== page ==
The Perfect Grandson goes to Kindergarten

No Telling

School supplies are bought, labeled, and stowed neatly in a backpack by the door. The Lightning McQueen lunchbox is packed and chilling in the fridge. New shorts and a shirt are folded in a pile with clean socks and a handkerchief on the ready.

Tomorrow morning, The Perfect Grandson goes to kindergarten.

He’s a little nervous, but more excited. His classroom looks like jungle with monkeys on the walls, counting bugs in jars, books everywhere. The alpha and omega of his day will rest in Mrs. Lovelady’s hands. He calls her “Miss Lovely” and I think that is a very, very good sign.

I have no doubt The Perfect Grandson will have a sterling day. He’ll come home, eat everything that’s not nailed down, and talk nonstop until he goes to bed. He’s a born-curious extrovert who makes friends on the fly and who craves the how and why of everything. School will be his other food.

Em, on the other hand, is a wreck. I suspect this milestone sneaked up on her like the dirty thief time can be and now here it is, tomorrow. In truth, she’s been weeping off and on for a week. Not because she’s worried or scared that her son will be worried or scared, but because his going to Big School marks the end of something. The beginning too, and that’s a long hall to look down for any mama. When I think about Em’s first day of kindergarten, I’m fairly sure it was yesterday that she went. Maybe the day before, but no longer ago than that.

It’s been 21 years since I walked my baby to her first real classroom. So I understand when Em says tomorrow is the beginning and the end. She’s right. It is.

As a teacher and his Mimi, though, I can’t help but be excited for him. Fresh crayons and sharp pencils and the whole big world to learn. I won’t spend a second worrying about him tomorrow – that’s his mama’s specialty. Besides, The Perfect Grandson doesn’t need hand-wringing. He’ll be having entirely too much fun.

UPDATE:  The day was a smashing success and the young scholar ate all his lunch. How could a boy with shoes as cool as those have a bad day?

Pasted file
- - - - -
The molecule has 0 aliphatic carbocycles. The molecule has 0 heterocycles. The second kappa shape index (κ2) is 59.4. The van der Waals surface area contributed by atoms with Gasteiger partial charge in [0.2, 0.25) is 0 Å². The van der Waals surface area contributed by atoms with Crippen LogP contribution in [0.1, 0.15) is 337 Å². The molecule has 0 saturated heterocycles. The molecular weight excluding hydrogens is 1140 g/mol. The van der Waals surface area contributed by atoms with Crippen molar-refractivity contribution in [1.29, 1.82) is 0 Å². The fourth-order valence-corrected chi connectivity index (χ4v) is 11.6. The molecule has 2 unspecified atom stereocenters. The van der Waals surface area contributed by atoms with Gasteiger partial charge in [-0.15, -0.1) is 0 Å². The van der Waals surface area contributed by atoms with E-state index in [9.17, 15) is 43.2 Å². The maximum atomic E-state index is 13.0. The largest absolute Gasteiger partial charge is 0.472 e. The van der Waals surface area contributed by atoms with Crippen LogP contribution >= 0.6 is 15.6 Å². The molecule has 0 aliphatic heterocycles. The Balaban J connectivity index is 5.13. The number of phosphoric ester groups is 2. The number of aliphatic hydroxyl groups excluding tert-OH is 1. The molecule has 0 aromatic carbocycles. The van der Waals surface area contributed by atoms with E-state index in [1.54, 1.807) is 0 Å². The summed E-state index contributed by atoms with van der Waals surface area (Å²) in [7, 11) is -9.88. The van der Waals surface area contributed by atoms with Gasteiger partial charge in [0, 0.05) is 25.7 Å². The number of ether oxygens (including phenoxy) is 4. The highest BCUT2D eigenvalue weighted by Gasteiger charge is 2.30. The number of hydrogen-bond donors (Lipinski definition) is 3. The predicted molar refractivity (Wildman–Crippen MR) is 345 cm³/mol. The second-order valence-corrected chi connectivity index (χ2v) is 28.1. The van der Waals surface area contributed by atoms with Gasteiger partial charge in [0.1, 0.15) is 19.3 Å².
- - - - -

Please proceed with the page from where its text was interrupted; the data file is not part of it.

First Day of School

No Telling

Tomorrow is the first day of school for everyone in the No Telling household. I’ll meet my nervous freshman comp students for the first time and Em will be all over the same campus taking this and that as she feverishly works at getting that degree under her skinny belt.

Nothing new there.

What’s new is that tomorrow morning The Perfect Grandson will attend his very first day of daycare/preschool. He’s two years old, a charming rascal beloved by all, and has never been taken care of by anyone outside of our close family. Oh my.

You mamas out there know exactly what I’m talking about. Em’s already worked herself up into a pre-first-day state where she envisions the worst – choking hazards, split lips, crying jags – the whole shebang. Why, she’s even thrown herself past the immediate and well into the future. Soon, Mom, he’s going to be in kindergarten, and then high school and then some wench [sic] will take him away from me forever.

And she’s right. That’s exactly what will happen, but not tomorrow. My experienced motherhood tells me that she’ll drop him off in the morning and cry much harder than he will, because kids are funny like that. When class is over she’ll fly to the daycare to hug him more tightly than he’ll want or allow. He’ll show her around, punch his new friends affectionately, come home with a few new words and nasty habits.

That’s how it works. There are women all over the world dropping their womb-babies off with strangers for the first time. All that common umbilical cutting doesn’t make it less excruciating for a first time mama. It doesn’t get any better, I suspect, with the second or the third.

I will not be a part of the dropping off and picking up tomorrow. That’s Em’s moment and she has a right to the love and pain of it. My job will be to comfort a weeping daughter, to give her a solid place to lean when the ground starts slipping underneath. It’ll be all right.

I‘ll make sure to to schedule my own moment behind a locked office door, neatly timed so I come out looking fresh for class. And for my daughter, who will never know I’m not the rock she believes me to be.